Between 1989 and 2004, the EU's conditionality for membership transformed Central and East Europe. The EU had enormous potential power over the whole range of domestic politics in the candidate countries. However, the EU was able to use that power at a few key points in the process leading to their accession. The EU's long-term influence worked primarily through soft power and through voluntary rather than coercive means. During the membership preparations, the EU built many different routes of influence into the candidate countries' domestic policy-making through 'Europeanization'. The Central and East Europeans voluntarily took on the Union's norms and methods, guided by the European Commission, in a massive transfer of policies and institutions. However, the EU missed important opportunities to effect change as well. The EU's Transformative Power explores in detail how the EU used its influence to control the movement of people across Europe, through both coercive use of conditionality and voluntary methods of Europeanization.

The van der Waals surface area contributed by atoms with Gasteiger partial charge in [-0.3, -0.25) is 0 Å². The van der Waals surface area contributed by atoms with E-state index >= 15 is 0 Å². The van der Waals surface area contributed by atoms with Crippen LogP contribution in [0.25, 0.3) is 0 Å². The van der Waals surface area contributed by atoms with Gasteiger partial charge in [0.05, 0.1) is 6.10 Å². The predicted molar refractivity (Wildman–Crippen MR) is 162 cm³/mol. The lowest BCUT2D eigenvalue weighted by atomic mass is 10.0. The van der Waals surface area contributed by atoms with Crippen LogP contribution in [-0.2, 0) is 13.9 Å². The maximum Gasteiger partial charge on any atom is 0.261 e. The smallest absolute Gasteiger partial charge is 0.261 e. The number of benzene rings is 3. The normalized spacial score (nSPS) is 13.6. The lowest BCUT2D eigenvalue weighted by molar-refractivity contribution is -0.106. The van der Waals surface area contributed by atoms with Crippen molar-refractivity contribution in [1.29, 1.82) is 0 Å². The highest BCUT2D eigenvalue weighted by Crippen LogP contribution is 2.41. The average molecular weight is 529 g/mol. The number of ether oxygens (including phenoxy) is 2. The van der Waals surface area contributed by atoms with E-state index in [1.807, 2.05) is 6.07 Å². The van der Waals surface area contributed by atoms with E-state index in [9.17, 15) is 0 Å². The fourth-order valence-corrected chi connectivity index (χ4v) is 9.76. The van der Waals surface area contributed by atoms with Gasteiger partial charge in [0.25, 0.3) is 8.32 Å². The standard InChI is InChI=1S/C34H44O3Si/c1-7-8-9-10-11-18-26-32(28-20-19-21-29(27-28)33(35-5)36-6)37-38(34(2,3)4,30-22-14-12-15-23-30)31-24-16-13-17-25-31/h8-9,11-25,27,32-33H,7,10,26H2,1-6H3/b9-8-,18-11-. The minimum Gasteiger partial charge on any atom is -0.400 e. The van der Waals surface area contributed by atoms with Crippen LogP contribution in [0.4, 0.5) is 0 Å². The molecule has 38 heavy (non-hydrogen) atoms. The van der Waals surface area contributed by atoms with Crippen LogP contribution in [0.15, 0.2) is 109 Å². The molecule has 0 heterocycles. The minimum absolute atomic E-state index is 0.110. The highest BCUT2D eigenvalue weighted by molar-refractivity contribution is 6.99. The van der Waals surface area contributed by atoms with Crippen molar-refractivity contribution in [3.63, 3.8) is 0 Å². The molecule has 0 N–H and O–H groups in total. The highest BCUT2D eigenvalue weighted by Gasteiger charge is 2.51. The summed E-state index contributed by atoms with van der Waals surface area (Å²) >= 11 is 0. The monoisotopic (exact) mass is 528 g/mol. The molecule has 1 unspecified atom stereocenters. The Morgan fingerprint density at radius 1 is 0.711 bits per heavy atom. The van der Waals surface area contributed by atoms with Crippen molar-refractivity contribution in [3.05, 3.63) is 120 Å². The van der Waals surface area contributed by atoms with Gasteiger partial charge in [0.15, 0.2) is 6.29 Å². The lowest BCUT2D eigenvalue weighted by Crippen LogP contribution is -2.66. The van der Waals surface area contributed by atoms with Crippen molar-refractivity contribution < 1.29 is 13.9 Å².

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Author Biography - Heather Grabbe
Heather Grabbe is Director of the Open Society European Policy Institute, Brussels, Belgium. From 2004 to 2009 she was senior advisor to then European Commissioner for Enlargement Olli Rehn, responsible in his cabinet for the Balkans and Turkey. Before joining the commission, she was deputy director of the Centre for European Reform, the London-based think tank, where she published widely on EU enlargement and other European issues. Previous research posts include Chatham House, the European University Institute and Wolfson College, Oxford University.